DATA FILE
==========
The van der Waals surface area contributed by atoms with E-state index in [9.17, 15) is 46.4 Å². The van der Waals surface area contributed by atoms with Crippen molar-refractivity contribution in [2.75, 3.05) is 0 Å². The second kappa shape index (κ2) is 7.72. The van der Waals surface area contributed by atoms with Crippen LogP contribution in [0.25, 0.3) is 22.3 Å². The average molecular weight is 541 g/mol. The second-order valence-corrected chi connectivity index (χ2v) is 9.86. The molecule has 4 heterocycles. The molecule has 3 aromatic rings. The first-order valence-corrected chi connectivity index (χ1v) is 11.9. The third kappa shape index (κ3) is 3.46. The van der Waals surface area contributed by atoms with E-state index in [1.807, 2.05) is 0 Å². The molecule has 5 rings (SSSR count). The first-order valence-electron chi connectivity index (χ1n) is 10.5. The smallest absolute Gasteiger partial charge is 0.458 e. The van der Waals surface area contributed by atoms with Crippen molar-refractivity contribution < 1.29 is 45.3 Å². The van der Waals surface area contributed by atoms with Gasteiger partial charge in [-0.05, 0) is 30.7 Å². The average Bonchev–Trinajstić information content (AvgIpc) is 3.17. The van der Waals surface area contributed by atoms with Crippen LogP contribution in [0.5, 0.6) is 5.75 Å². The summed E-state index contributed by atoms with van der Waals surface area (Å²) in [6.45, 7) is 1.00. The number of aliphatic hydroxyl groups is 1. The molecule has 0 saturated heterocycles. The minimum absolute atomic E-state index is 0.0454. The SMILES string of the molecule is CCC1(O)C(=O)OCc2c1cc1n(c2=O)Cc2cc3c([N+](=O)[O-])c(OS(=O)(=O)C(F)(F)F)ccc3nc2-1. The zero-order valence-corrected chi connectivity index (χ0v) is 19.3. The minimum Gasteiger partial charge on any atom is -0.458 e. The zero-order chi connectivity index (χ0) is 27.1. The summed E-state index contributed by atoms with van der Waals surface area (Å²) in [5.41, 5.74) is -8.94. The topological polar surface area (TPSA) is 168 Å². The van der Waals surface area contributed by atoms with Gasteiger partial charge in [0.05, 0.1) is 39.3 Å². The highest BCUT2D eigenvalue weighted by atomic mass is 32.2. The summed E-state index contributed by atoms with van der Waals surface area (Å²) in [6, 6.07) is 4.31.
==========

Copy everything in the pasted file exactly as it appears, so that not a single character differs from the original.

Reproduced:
The van der Waals surface area contributed by atoms with E-state index in [9.17, 15) is 46.4 Å². The van der Waals surface area contributed by atoms with Crippen molar-refractivity contribution in [2.75, 3.05) is 0 Å². The second kappa shape index (κ2) is 7.72. The van der Waals surface area contributed by atoms with Crippen LogP contribution in [0.25, 0.3) is 22.3 Å². The average molecular weight is 541 g/mol. The second-order valence-corrected chi connectivity index (χ2v) is 9.86. The molecule has 4 heterocycles. The molecule has 3 aromatic rings. The first-order valence-corrected chi connectivity index (χ1v) is 11.9. The third kappa shape index (κ3) is 3.46. The van der Waals surface area contributed by atoms with E-state index in [1.807, 2.05) is 0 Å². The molecule has 5 rings (SSSR count). The first-order valence-electron chi connectivity index (χ1n) is 10.5. The smallest absolute Gasteiger partial charge is 0.458 e. The van der Waals surface area contributed by atoms with Crippen molar-refractivity contribution < 1.29 is 45.3 Å². The van der Waals surface area contributed by atoms with Gasteiger partial charge in [-0.05, 0) is 30.7 Å². The average Bonchev–Trinajstić information content (AvgIpc) is 3.17. The van der Waals surface area contributed by atoms with Crippen LogP contribution in [0.5, 0.6) is 5.75 Å². The summed E-state index contributed by atoms with van der Waals surface area (Å²) in [6.45, 7) is 1.00. The number of aliphatic hydroxyl groups is 1. The molecule has 0 saturated heterocycles. The minimum absolute atomic E-state index is 0.0454. The SMILES string of the molecule is CCC1(O)C(=O)OCc2c1cc1n(c2=O)Cc2cc3c([N+](=O)[O-])c(OS(=O)(=O)C(F)(F)F)ccc3nc2-1. The zero-order valence-corrected chi connectivity index (χ0v) is 19.3. The minimum Gasteiger partial charge on any atom is -0.458 e. The zero-order chi connectivity index (χ0) is 27.1. The summed E-state index contributed by atoms with van der Waals surface area (Å²) in [5.41, 5.74) is -8.94. The topological polar surface area (TPSA) is 168 Å². The van der Waals surface area contributed by atoms with Gasteiger partial charge in [0.05, 0.1) is 39.3 Å². The highest BCUT2D eigenvalue weighted by atomic mass is 32.2. The summed E-state index contributed by atoms with van der Waals surface area (Å²) in [6, 6.07) is 4.31.